Sunday, April 28, 2013

4/28-Encore Broadcast Can Women REALLY Have it All?

The job, family, self care and everything else!  What does work-life balance REALLY mean?  Dr. Anne-Marie Slaughter in the Atlantic Magazine a couple days ago gave her answer: a resounding NO! Princeton University professor, Public Policy scholar and public servant shared her story; and its generated lots of conversation.  But its not your mother’s conversation anymore, or is it?  Perhaps you can recall your Mom chiding you,”...just because you can do it doesn't mean you should!”

This week's show is a conversation for YOU. We will talk about the issue and an alternative way to think about all this. Listen then join the ongoing conversation on

If you want to learn more about how to have it all, check out Optimal Stress: Living in Your BestStress Zone (John Wiley 2009)

Sunday, April 21, 2013

4/21-Encore Broadcast Stress and Law Enforcement

Did you know that police officers have the highest suicide rate among professions? Ed Donovan discusses the amount of stress that occurs to professional police officers on a day-to-day basis and the responsibility that they must withstand.

Sunday, April 14, 2013

4/14-Encore Broadcast Need a new, better, different JOB?

Paul Hill - The Panic Free Job Search

Be a candidate NOT an applicant according to Paul Hill.  Take the stress out of your job search!  Hill is recognized as a new breed of job search expert by his loyal followers, dedicated to guiding and educating professionals to be proactive about career management by adopting professional Internet branding best practices. He is impacting the lives of displaced, fired, professionals as well as new grads and the underemployed through his work at TransitionToHired. His coaching and products including his ground breaking “Be Irresistible: Get Found, Get Hired” a step-by-step guide to proactive virtual job search. 

Sunday, April 7, 2013

4/7-Encore Broadcast Dr Carol talks about Dr Lindenberg's Stress Related Article

City life bad for brain, study says: What's the fix?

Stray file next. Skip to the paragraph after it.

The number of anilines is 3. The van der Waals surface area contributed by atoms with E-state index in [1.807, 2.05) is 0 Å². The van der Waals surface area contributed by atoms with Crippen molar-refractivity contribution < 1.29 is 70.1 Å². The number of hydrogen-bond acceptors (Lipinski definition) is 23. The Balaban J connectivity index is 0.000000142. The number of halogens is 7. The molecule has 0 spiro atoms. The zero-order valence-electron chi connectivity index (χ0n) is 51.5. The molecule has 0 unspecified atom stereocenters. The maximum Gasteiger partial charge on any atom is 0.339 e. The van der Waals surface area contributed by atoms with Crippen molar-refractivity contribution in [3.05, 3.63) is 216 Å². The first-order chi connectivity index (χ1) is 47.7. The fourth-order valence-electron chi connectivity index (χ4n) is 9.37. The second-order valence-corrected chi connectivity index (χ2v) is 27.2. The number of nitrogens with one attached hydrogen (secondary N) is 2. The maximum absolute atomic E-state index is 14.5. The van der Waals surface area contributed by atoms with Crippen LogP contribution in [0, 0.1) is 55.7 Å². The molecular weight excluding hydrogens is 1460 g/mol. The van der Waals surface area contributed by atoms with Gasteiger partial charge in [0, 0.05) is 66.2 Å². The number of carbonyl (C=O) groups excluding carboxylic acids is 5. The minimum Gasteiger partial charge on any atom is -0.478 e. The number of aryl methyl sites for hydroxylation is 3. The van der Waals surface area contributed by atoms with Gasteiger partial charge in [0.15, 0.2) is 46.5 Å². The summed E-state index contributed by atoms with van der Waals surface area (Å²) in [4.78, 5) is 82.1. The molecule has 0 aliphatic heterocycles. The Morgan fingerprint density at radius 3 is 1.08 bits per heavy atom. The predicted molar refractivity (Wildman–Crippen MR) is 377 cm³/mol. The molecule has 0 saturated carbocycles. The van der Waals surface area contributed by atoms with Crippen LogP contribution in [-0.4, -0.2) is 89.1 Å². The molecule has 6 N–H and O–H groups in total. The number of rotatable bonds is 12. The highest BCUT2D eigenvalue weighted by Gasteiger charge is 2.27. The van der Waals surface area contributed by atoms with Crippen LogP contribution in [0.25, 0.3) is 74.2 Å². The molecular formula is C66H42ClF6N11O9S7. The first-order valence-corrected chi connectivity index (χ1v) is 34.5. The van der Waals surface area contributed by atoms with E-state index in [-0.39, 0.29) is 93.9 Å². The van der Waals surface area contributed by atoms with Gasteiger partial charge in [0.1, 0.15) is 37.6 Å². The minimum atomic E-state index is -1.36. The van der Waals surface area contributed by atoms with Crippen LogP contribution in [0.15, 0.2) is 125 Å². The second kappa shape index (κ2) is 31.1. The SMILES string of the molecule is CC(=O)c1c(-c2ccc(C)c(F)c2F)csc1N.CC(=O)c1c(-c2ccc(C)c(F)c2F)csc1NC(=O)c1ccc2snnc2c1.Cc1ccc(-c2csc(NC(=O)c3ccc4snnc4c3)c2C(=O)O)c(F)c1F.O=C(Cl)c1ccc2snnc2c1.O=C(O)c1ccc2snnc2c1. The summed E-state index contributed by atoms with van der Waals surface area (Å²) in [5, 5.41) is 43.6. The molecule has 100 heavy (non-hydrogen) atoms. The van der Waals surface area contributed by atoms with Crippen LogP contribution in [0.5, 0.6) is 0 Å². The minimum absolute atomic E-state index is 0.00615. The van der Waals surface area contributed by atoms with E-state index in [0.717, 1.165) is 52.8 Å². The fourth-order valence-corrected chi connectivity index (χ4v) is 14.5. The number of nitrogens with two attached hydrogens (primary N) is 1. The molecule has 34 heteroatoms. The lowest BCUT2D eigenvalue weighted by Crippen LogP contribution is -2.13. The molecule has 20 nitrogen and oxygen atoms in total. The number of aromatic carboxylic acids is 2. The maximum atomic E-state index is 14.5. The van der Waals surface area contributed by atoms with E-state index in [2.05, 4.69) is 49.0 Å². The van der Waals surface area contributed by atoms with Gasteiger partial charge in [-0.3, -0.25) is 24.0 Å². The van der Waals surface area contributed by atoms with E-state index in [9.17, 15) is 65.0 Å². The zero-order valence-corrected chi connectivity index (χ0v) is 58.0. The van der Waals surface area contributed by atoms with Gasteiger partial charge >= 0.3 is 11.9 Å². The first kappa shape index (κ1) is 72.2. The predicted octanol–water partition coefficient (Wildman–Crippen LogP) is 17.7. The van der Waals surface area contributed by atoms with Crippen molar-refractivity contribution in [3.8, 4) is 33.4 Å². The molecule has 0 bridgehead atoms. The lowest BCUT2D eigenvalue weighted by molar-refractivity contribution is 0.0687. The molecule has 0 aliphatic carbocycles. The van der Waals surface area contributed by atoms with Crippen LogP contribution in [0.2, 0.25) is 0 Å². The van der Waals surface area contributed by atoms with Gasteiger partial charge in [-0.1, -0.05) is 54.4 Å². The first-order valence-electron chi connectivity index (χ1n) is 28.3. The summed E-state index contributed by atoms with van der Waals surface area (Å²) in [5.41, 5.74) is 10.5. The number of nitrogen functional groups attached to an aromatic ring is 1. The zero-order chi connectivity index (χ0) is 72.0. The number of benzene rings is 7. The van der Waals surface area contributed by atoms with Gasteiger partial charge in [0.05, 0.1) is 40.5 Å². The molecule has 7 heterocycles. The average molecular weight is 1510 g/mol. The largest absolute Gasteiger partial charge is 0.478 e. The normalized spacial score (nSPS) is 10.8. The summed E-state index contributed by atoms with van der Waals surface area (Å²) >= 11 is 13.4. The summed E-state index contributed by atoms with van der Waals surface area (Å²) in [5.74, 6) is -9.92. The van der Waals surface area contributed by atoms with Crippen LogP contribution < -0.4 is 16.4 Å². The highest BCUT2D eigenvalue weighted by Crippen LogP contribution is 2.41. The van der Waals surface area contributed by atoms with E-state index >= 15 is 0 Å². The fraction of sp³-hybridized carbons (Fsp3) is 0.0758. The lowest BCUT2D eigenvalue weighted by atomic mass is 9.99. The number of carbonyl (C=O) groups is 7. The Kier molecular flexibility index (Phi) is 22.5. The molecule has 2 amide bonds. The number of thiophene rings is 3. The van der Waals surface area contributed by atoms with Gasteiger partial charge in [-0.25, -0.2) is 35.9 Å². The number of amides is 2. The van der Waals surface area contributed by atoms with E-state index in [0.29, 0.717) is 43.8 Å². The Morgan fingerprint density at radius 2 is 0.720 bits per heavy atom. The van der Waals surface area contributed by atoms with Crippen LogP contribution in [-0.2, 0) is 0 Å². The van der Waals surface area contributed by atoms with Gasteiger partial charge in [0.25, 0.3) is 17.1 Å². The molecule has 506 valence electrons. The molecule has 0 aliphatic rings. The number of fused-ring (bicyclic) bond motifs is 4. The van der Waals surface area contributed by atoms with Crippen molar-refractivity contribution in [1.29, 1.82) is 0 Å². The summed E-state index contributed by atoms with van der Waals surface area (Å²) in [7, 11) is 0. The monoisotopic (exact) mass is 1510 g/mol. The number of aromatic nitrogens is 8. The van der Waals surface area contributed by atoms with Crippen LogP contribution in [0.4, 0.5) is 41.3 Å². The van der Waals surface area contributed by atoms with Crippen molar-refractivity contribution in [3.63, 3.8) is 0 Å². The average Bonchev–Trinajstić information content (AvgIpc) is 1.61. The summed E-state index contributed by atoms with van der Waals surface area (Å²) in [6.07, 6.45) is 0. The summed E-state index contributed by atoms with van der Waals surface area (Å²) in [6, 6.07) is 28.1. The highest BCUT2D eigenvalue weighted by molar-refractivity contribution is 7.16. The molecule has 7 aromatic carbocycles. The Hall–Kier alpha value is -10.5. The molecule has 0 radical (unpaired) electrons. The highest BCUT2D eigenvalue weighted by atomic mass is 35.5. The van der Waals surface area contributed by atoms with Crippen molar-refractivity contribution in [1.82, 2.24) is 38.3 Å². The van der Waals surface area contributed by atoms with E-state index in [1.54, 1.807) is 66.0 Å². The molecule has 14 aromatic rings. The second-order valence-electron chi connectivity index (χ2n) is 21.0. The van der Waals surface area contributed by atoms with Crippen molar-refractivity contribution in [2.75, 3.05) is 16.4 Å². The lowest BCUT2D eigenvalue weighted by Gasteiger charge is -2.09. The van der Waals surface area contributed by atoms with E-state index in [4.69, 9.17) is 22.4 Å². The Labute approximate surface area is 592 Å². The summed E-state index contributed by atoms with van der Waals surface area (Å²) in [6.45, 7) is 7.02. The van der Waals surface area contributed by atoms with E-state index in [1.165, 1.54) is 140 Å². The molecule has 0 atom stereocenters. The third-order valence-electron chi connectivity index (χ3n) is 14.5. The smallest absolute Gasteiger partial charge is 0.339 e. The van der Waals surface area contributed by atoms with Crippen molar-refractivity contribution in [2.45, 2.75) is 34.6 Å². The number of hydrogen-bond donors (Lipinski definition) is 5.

Ever wonder why city slickers seem more stressed out than folks who live in the country? A new study suggests the answer may lie deep within our brains.

Previous research showed that people who live in cities have higher rates of anxiety and depression, but this is the first to pinpoint the changes in the brain that underlie the phenomenon.

For the study, published in the journal Nature, scientists from the University of Heidelberg and McGill University used functional magnetic resonance imaging (fMRI) to scan the brains of more than 100 students from various communities, large and small, in Germany. Each student was asked to complete a stressful task - solving tricky math problems as fast as possible while being subjected to criticism.
The results were striking. The brains of the urbanites showed higher levels of activity in the amygdala and the perigenual anterior cingulate cortex (pACC), two regions that previous research linked to mental illness. The bigger the city they lived in, the greater the activity in the amygdala - and the longer the subject had lived in a large city during childhood, the greater the activity in the pACC.
"I was surprised by the magnitude and specificity of the findings," said study author Dr. Andreas Meyer-Lindenberg. The next step, he said, would be to determine what it is about city life that makes it so stressful. Is it the crowding, the noise, the pollution - or something else? He said he hopes the answers might help urban planners design cities more conducive to mental health.
In the meantime, what's the take-away message for city dwellers? Ditch the metropolis and move to the mountains? Fuhgeddaboudit.
"It's not really feasible," Meyer-Lindenberg said jokingly to CBS News. "If everyone lived in the country, the country would be pretty crowded." More than half the world's population already lives in cities, a figure that's expected to grow to nearly 70 percent by 2050.

And while urban living may spark mental illness, it also brings better health care, nutrition and sanitation.

To control stress, Meyer-Lindenberg said, city dwellers might try meditation, which can impact neural circuitry. If that doesn't help, he recommends a weekend getaway, adding, "It doesn't hurt to occasionally get out into the country."